Push for federal help in Washington to address issue of missing, murdered Native women

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WASHINGTON (Gray DC) - Senator Heidi Heitkamp (D-ND) is pushing for more attention to be paid to missing and murdered native women. She says these women are facing murder rates well above the national average and not enough is being done to address the issue. She’s pushing legislation that would call on the federal government to implement better practices. A member of a South Dakota tribe says something needs to be done immediately.

Carmen O'Leary says Native women need to see the same justice as people around the country.

“Native women deserve justice too,” said Carmen O’Leary, a member of the Cheyenne River Sioux Tribe of South Dakota.

O’Leary says she wants an end to the negligence. She says native women are being murdered and going missing at extremely high rates. O’Leary says not enough is being done to change that.

“I want to take the target off Native women and that there’s consequences for the violence against native women,” said O’Leary.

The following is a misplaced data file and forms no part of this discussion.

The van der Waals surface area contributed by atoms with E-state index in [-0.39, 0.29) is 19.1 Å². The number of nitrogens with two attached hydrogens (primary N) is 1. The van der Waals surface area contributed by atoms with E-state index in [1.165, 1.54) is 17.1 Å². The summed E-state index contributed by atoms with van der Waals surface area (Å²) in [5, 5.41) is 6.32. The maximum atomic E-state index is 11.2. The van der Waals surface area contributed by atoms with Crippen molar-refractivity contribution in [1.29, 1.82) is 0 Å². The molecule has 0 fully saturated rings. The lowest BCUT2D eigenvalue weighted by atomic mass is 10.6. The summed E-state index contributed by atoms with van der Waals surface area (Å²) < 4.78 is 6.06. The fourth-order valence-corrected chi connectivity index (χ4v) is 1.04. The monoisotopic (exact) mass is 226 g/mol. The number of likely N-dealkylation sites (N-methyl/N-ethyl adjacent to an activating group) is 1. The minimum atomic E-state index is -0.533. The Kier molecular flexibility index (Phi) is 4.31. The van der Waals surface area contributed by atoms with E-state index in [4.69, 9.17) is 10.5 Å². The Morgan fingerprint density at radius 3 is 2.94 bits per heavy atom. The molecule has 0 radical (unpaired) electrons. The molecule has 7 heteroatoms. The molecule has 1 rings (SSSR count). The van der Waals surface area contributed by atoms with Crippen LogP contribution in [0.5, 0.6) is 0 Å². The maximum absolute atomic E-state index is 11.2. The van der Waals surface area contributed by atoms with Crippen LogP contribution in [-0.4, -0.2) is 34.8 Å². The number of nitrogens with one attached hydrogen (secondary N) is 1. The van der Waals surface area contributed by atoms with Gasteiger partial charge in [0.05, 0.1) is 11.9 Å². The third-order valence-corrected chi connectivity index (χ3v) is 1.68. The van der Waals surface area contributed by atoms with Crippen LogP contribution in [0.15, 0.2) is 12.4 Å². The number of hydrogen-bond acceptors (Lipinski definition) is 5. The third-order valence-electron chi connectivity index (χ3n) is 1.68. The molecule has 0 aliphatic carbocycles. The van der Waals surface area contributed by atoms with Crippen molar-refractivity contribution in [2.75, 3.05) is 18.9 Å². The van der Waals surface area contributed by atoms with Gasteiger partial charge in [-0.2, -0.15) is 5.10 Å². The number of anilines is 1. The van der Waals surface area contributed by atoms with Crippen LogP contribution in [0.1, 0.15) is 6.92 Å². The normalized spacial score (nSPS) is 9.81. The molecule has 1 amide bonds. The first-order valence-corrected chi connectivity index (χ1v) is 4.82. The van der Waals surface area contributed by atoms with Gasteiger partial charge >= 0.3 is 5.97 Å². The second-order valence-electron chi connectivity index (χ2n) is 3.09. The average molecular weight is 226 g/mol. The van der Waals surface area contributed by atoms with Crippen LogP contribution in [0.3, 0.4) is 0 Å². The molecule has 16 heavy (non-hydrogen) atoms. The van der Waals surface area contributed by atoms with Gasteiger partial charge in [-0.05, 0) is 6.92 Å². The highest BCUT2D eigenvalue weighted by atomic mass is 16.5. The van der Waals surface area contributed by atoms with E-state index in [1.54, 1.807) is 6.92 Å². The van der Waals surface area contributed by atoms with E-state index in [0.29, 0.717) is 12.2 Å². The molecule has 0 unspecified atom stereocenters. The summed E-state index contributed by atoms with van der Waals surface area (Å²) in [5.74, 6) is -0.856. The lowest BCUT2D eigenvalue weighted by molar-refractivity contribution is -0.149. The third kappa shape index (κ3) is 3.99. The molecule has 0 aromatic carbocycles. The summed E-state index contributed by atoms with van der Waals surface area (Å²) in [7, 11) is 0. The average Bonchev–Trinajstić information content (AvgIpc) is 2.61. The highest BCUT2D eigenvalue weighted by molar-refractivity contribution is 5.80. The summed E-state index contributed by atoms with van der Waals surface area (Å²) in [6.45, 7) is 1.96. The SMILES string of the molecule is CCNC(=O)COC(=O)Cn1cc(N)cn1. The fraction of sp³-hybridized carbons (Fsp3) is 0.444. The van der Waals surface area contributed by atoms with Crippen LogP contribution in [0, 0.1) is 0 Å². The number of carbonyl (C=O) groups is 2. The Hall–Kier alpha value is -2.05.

A federally funded study shows that on some reservations, women are murdered at 10 times the national average, and 84 percent of native women have experienced violence in their lives. O’Leary says the first step is making people aware of the issue.

“If we won’t even acknowledge a problem, it’s very hard to come up with solutions,” said O’Leary.

Heitkamp is trying to get those solutions. She introduced “Savanna’s Act,” named after Savanna LaFontaine-Greywind, a 22-year old native woman murdered in August.

The legislation calls for better response protocols for missing and murdered cases, improved access to data and reporting statistics on missing and murdered Native women.

“It’s critically important that this issue be elevated to a national issue,” said Heitkamp.

Heitkamp says it is up to federal law enforcement to act quickly in these situations and get justice for victims’ families.

“Send the message that you can’t do this with impunity. We are going to catch you, and we are going to prosecute you,” said Heitkamp.

The legislation currently awaits a vote in the Senate Committee on Indian Affairs.